The Diet has begun deliberations on a bill to abolish a legal mechanism that ensures the supremacy of high-ranking civilian officials of the Defense Ministry over uniformed officers of the Self-Defense Forces. The bill was tabled just as the Abe administration is seeking to substantially expand the scope of the SDF’s activities overseas, including collective self-defense missions with Japan’s allies and greater cooperation with the U.S. military on a possibly global scale.

If enacted the bill, which will revise Article 12 of the law for establishment of the Defense Ministry, will remove a key layer of civilian control of the SDF, making it more difficult for civilian defense officials to keep tabs on the actions and decisions of uniformed SDF officers. The Diet should carefully scrutinize the bill and expose its dangerous nature to the public.

Article 12 currently says the head of the defense minister’s secretariat and the heads of various bureaus of the Defense Ministry will assist the minister in matters concerning the policies and basic plans of each branch of the SDF and the Joint Staff Office, and the minister’s instructions to and oversight of the SDF and the office. This provision serves as the basis for the supremacy of high-ranking civilians defense officials over uniformed SDF officers. Under the proposed revision, the head of the ministry’s secretariat and the bureau chiefs will assist the defense minister at a level on par with the chief of each SDF branch and the head of the Joint Staff Office.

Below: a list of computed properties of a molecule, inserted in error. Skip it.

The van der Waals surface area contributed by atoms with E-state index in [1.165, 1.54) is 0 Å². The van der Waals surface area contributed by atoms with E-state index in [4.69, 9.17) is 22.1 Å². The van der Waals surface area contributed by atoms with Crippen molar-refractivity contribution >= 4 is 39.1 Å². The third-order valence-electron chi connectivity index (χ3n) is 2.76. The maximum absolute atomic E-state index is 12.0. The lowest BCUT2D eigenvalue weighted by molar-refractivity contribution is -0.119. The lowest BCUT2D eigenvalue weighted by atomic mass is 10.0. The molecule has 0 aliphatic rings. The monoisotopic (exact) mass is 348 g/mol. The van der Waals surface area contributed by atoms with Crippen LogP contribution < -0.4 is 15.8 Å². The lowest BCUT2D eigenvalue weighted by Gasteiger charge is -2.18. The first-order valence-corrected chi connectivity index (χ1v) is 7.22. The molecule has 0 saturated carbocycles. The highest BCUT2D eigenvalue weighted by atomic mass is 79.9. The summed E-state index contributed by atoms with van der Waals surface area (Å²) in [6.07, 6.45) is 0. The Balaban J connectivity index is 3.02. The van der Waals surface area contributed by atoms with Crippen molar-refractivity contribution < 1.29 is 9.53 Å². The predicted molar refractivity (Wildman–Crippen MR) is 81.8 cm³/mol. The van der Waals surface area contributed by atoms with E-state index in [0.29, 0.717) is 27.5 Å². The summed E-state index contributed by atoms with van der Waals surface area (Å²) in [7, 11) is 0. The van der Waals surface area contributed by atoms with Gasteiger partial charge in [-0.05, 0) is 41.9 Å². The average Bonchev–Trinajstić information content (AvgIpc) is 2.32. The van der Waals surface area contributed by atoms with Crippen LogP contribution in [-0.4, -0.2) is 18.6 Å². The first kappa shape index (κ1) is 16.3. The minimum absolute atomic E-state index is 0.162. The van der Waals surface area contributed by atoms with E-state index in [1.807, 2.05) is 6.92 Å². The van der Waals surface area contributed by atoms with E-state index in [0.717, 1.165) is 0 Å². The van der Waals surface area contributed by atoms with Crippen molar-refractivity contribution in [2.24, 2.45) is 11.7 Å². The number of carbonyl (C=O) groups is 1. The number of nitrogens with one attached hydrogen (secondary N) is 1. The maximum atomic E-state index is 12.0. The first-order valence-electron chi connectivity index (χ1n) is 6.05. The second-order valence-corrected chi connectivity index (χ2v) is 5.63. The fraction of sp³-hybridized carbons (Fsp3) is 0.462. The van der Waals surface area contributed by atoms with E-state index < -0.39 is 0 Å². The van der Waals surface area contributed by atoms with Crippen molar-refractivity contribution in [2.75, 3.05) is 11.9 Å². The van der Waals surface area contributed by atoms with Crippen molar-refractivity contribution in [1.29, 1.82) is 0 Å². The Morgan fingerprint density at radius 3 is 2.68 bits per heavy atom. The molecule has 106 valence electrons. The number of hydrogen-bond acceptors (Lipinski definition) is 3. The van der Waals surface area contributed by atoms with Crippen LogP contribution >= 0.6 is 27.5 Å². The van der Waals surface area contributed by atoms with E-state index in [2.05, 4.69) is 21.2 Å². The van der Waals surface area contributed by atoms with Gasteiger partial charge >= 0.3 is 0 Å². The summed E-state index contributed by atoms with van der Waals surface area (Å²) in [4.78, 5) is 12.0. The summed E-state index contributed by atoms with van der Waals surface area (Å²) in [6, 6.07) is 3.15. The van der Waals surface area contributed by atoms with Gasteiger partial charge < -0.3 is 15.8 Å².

In addition the bill will abolish the Bureau of Operational Policy and integrate it into the Joint Staff Office. This change will strip civilian officials of their power to devise operational plans for the maritime, air and ground branches of the SDF and to seek the defense minister’s approval for these plans. Uniformed SDF officers will take over such duties.